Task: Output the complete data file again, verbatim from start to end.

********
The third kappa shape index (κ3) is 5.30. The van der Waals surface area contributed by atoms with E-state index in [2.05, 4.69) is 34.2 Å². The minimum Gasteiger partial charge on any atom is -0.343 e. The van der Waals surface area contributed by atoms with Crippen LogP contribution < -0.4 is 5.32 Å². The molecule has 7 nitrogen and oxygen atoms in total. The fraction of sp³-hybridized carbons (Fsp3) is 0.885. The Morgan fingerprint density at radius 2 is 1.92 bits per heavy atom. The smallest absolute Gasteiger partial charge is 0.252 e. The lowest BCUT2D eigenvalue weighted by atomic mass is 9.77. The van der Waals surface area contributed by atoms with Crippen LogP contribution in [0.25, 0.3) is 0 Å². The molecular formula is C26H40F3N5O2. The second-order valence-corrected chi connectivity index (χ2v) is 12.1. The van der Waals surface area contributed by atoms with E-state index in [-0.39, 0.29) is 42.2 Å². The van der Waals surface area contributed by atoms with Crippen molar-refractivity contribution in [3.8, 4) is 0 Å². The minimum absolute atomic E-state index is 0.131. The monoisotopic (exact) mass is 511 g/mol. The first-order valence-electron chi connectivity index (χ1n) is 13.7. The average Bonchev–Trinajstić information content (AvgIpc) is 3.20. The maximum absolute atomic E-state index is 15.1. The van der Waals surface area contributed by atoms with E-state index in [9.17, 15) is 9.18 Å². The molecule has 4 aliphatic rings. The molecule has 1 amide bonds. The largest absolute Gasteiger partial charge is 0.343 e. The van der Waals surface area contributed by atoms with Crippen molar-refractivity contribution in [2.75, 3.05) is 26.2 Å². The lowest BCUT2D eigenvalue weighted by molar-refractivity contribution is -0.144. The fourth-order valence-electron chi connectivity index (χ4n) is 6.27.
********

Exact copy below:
The third kappa shape index (κ3) is 5.30. The van der Waals surface area contributed by atoms with E-state index in [2.05, 4.69) is 34.2 Å². The minimum Gasteiger partial charge on any atom is -0.343 e. The van der Waals surface area contributed by atoms with Crippen LogP contribution < -0.4 is 5.32 Å². The molecule has 7 nitrogen and oxygen atoms in total. The fraction of sp³-hybridized carbons (Fsp3) is 0.885. The Morgan fingerprint density at radius 2 is 1.92 bits per heavy atom. The smallest absolute Gasteiger partial charge is 0.252 e. The lowest BCUT2D eigenvalue weighted by atomic mass is 9.77. The van der Waals surface area contributed by atoms with Crippen LogP contribution in [0.25, 0.3) is 0 Å². The molecular formula is C26H40F3N5O2. The second-order valence-corrected chi connectivity index (χ2v) is 12.1. The van der Waals surface area contributed by atoms with E-state index in [-0.39, 0.29) is 42.2 Å². The van der Waals surface area contributed by atoms with Crippen molar-refractivity contribution in [3.8, 4) is 0 Å². The minimum absolute atomic E-state index is 0.131. The monoisotopic (exact) mass is 511 g/mol. The first-order valence-electron chi connectivity index (χ1n) is 13.7. The average Bonchev–Trinajstić information content (AvgIpc) is 3.20. The maximum absolute atomic E-state index is 15.1. The van der Waals surface area contributed by atoms with E-state index in [9.17, 15) is 9.18 Å². The molecule has 4 aliphatic rings. The molecule has 1 amide bonds. The largest absolute Gasteiger partial charge is 0.343 e. The van der Waals surface area contributed by atoms with Crippen molar-refractivity contribution in [2.75, 3.05) is 26.2 Å². The lowest BCUT2D eigenvalue weighted by molar-refractivity contribution is -0.144. The fourth-order valence-electron chi connectivity index (χ4n) is 6.27.